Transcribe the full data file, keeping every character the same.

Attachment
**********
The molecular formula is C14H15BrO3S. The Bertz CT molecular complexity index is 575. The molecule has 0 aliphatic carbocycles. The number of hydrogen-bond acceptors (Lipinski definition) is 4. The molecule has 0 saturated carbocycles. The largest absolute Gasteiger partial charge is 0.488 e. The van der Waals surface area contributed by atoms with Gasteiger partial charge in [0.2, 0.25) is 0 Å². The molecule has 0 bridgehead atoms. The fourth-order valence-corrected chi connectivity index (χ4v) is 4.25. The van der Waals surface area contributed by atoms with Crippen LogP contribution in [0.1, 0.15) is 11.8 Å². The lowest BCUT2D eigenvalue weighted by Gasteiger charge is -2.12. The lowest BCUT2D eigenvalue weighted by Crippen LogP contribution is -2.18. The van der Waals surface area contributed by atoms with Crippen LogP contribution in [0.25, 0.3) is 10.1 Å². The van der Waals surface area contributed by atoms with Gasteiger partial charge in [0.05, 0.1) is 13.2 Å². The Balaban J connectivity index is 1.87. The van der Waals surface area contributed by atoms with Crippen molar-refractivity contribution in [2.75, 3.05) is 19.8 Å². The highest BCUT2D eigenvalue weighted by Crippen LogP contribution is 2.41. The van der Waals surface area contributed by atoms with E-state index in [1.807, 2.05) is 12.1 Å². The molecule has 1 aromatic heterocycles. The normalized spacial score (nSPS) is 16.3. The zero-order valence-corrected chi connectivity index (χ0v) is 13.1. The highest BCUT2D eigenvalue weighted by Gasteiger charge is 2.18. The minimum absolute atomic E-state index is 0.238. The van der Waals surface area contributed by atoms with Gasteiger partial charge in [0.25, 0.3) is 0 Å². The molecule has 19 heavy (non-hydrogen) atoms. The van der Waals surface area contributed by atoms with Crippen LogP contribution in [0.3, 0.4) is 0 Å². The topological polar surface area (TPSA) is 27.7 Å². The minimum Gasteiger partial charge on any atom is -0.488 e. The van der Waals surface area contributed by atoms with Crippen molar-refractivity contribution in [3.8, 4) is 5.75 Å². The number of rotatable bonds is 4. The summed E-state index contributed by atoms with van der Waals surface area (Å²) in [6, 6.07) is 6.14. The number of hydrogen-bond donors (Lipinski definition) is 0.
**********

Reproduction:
The molecular formula is C14H15BrO3S. The Bertz CT molecular complexity index is 575. The molecule has 0 aliphatic carbocycles. The number of hydrogen-bond acceptors (Lipinski definition) is 4. The molecule has 0 saturated carbocycles. The largest absolute Gasteiger partial charge is 0.488 e. The van der Waals surface area contributed by atoms with Gasteiger partial charge in [0.2, 0.25) is 0 Å². The molecule has 0 bridgehead atoms. The fourth-order valence-corrected chi connectivity index (χ4v) is 4.25. The van der Waals surface area contributed by atoms with Crippen LogP contribution in [0.1, 0.15) is 11.8 Å². The lowest BCUT2D eigenvalue weighted by Gasteiger charge is -2.12. The lowest BCUT2D eigenvalue weighted by Crippen LogP contribution is -2.18. The van der Waals surface area contributed by atoms with Crippen LogP contribution in [0.25, 0.3) is 10.1 Å². The van der Waals surface area contributed by atoms with Gasteiger partial charge in [0.05, 0.1) is 13.2 Å². The Balaban J connectivity index is 1.87. The van der Waals surface area contributed by atoms with Crippen molar-refractivity contribution in [2.75, 3.05) is 19.8 Å². The highest BCUT2D eigenvalue weighted by Crippen LogP contribution is 2.41. The van der Waals surface area contributed by atoms with E-state index in [1.807, 2.05) is 12.1 Å². The molecule has 1 aromatic heterocycles. The normalized spacial score (nSPS) is 16.3. The zero-order valence-corrected chi connectivity index (χ0v) is 13.1. The highest BCUT2D eigenvalue weighted by Gasteiger charge is 2.18. The minimum absolute atomic E-state index is 0.238. The van der Waals surface area contributed by atoms with Gasteiger partial charge in [0.25, 0.3) is 0 Å². The molecule has 19 heavy (non-hydrogen) atoms. The van der Waals surface area contributed by atoms with Crippen LogP contribution in [0.3, 0.4) is 0 Å². The topological polar surface area (TPSA) is 27.7 Å². The minimum Gasteiger partial charge on any atom is -0.488 e. The van der Waals surface area contributed by atoms with Crippen molar-refractivity contribution in [3.8, 4) is 5.75 Å². The number of rotatable bonds is 4. The summed E-state index contributed by atoms with van der Waals surface area (Å²) in [6, 6.07) is 6.14. The number of hydrogen-bond donors (Lipinski definition) is 0.